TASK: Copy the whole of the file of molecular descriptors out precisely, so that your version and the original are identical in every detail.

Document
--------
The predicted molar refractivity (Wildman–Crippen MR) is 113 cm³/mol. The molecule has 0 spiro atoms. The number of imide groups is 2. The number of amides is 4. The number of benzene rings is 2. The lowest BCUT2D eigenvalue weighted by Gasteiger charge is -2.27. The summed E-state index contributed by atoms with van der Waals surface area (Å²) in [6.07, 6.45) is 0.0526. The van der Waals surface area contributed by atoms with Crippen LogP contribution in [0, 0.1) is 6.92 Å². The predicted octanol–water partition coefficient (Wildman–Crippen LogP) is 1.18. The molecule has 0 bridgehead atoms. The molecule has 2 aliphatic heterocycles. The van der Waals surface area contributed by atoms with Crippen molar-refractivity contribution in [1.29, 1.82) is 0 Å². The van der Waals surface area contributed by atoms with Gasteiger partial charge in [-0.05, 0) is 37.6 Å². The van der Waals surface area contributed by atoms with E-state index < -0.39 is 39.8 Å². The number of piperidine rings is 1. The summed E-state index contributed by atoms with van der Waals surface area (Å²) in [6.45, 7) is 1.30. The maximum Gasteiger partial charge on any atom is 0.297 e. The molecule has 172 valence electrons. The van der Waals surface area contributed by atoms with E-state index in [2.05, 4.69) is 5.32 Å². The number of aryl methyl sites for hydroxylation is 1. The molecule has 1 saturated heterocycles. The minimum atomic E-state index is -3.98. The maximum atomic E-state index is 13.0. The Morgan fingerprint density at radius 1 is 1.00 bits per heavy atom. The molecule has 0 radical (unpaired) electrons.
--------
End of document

The predicted molar refractivity (Wildman–Crippen MR) is 113 cm³/mol. The molecule has 0 spiro atoms. The number of imide groups is 2. The number of amides is 4. The number of benzene rings is 2. The lowest BCUT2D eigenvalue weighted by Gasteiger charge is -2.27. The summed E-state index contributed by atoms with van der Waals surface area (Å²) in [6.07, 6.45) is 0.0526. The van der Waals surface area contributed by atoms with Crippen LogP contribution in [0, 0.1) is 6.92 Å². The predicted octanol–water partition coefficient (Wildman–Crippen LogP) is 1.18. The molecule has 0 bridgehead atoms. The molecule has 2 aliphatic heterocycles. The van der Waals surface area contributed by atoms with Crippen molar-refractivity contribution in [1.29, 1.82) is 0 Å². The van der Waals surface area contributed by atoms with Gasteiger partial charge in [-0.05, 0) is 37.6 Å². The van der Waals surface area contributed by atoms with E-state index < -0.39 is 39.8 Å². The number of piperidine rings is 1. The summed E-state index contributed by atoms with van der Waals surface area (Å²) in [6.45, 7) is 1.30. The maximum Gasteiger partial charge on any atom is 0.297 e. The molecule has 172 valence electrons. The van der Waals surface area contributed by atoms with E-state index in [2.05, 4.69) is 5.32 Å². The number of aryl methyl sites for hydroxylation is 1. The molecule has 1 saturated heterocycles. The minimum atomic E-state index is -3.98. The maximum atomic E-state index is 13.0. The Morgan fingerprint density at radius 1 is 1.00 bits per heavy atom. The molecule has 0 radical (unpaired) electrons.